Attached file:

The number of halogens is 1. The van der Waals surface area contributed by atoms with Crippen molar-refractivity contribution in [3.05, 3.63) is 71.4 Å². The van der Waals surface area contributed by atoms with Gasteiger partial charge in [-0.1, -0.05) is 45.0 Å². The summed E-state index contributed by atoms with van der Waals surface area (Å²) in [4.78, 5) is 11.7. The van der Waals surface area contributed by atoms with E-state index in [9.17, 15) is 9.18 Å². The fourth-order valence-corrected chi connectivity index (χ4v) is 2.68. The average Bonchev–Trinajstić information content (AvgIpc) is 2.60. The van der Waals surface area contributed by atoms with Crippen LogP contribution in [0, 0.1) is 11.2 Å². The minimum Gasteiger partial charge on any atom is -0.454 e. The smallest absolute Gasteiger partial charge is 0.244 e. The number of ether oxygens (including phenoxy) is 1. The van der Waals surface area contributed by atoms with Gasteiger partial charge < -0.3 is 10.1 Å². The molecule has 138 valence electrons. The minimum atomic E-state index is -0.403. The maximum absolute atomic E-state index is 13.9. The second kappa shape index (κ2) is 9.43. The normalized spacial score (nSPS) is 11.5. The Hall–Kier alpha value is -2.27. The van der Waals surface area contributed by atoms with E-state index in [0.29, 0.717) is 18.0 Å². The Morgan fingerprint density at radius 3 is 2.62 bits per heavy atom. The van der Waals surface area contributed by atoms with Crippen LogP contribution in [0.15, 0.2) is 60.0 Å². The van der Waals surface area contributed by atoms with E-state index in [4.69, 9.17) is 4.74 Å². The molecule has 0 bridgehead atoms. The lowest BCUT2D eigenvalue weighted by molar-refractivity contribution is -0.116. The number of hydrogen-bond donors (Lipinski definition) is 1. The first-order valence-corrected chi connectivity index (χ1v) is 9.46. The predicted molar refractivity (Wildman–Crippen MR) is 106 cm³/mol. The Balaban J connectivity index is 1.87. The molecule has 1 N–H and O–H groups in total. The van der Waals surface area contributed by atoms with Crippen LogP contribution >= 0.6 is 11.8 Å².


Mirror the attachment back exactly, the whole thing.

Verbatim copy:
The number of halogens is 1. The van der Waals surface area contributed by atoms with Crippen molar-refractivity contribution in [3.05, 3.63) is 71.4 Å². The van der Waals surface area contributed by atoms with Gasteiger partial charge in [-0.1, -0.05) is 45.0 Å². The summed E-state index contributed by atoms with van der Waals surface area (Å²) in [4.78, 5) is 11.7. The van der Waals surface area contributed by atoms with E-state index in [9.17, 15) is 9.18 Å². The fourth-order valence-corrected chi connectivity index (χ4v) is 2.68. The average Bonchev–Trinajstić information content (AvgIpc) is 2.60. The van der Waals surface area contributed by atoms with Crippen LogP contribution in [0, 0.1) is 11.2 Å². The minimum Gasteiger partial charge on any atom is -0.454 e. The smallest absolute Gasteiger partial charge is 0.244 e. The number of ether oxygens (including phenoxy) is 1. The van der Waals surface area contributed by atoms with Gasteiger partial charge < -0.3 is 10.1 Å². The molecule has 138 valence electrons. The minimum atomic E-state index is -0.403. The maximum absolute atomic E-state index is 13.9. The second kappa shape index (κ2) is 9.43. The normalized spacial score (nSPS) is 11.5. The Hall–Kier alpha value is -2.27. The van der Waals surface area contributed by atoms with E-state index in [0.29, 0.717) is 18.0 Å². The Morgan fingerprint density at radius 3 is 2.62 bits per heavy atom. The van der Waals surface area contributed by atoms with Crippen LogP contribution in [0.15, 0.2) is 60.0 Å². The van der Waals surface area contributed by atoms with E-state index in [4.69, 9.17) is 4.74 Å². The molecule has 0 bridgehead atoms. The lowest BCUT2D eigenvalue weighted by molar-refractivity contribution is -0.116. The number of hydrogen-bond donors (Lipinski definition) is 1. The first-order valence-corrected chi connectivity index (χ1v) is 9.46. The predicted molar refractivity (Wildman–Crippen MR) is 106 cm³/mol. The Balaban J connectivity index is 1.87. The molecule has 1 N–H and O–H groups in total. The van der Waals surface area contributed by atoms with Crippen LogP contribution >= 0.6 is 11.8 Å².